Lolo Jones Photo: Screenshot of Twitter.com/LoloJones
This is the social media Olympics. At least, such are the rumblings all over Facebook and Twitter. Fans and followers have exploded since the 2008 Games. Twitter has jumped from less than 1 million accounts to more than 300 million. The number on accounts on Facebook has vaulted from 90 million to more than 900 million. When you add in Instagram, Tumblr, etc., well, you get the idea. The athletes have taken notice, and now there are a lot of Olympians on a lot of digital platforms throwing out a lot of little bits of information in order to get more exposure during the biggest athletic moment of their careers.
The International Olympic Committee also noticed. They don't want things to get out of hand, especially with the articles on sex and partying and what not in the Olympic Village. So they've established some guidelines: athletes must post in a first-person, diary-type format, videos are forbidden, and any pictures of other athletes can only be posted if permission has been received. A few U.S. Olympians have already spoken out about having to follow such rules, which is part of the reason they've made our list of the people to follow. “Why would you want to handicap a form of media that only increases exposure for your event?” Olympian Nick Symmonds told Mashable. “If you’re trying to make these the most watched Games in the history of the world, why would you take the people responsible for that history and say, ‘Hey, you can’t do that, you can’t share?’ Limiting it seems so stupid.”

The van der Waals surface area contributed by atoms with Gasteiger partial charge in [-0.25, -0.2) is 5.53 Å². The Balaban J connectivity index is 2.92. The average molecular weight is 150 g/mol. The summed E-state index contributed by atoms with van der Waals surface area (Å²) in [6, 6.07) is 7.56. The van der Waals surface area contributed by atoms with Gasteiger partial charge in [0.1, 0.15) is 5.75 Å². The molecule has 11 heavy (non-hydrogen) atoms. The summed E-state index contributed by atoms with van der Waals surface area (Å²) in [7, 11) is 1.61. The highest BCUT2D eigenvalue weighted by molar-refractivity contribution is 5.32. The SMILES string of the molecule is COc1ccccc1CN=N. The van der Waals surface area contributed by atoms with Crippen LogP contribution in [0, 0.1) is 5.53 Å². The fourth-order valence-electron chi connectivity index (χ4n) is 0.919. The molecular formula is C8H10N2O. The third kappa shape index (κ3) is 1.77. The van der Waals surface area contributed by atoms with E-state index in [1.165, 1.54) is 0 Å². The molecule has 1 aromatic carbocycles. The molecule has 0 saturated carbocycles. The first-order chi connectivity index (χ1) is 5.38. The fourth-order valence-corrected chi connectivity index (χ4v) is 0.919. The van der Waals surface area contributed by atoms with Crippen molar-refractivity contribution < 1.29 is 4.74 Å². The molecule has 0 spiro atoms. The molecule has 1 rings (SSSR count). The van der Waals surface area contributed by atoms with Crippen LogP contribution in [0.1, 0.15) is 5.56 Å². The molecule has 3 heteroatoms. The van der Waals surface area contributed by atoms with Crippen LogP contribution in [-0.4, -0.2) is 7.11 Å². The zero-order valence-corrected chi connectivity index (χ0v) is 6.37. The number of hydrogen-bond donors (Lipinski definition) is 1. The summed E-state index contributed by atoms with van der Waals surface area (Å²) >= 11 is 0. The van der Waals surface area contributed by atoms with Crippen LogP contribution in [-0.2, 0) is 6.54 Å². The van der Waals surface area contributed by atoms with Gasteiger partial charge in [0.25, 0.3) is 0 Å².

“I think the main reason it’s frustrating for us as Olympic athletes is that this is our biggest stage,” swimmer Ricky Berens told Mashable. “Twitter and social media are how we can get our word out, and fans kind of want to see what things look like from behind the scenes. TV portrays things the way it wants to, and we can give a lot more that that.”
How the rules will be enforced is unclear. Many athletes won't complain about the rules or test them, but may still put up tweets you'll want to share: a take on God, daily inspiration, an inside look at the lives of the competitors, a self-portrait after an important event. Here's my take on which U.S. Olympians you should follow on Twitter, depending on what you're trying to find.
Best For: Completely Random Thoughts
Here are his two most recent tweets.
"Toaster Strudel is weak sauce. I just had real German apple strudel and it was the beez neez." July 16
"Just had the most awesome interview with Bill Cosby. He should have been a Decathlete. He had some crazy good marks back in the day!" July 16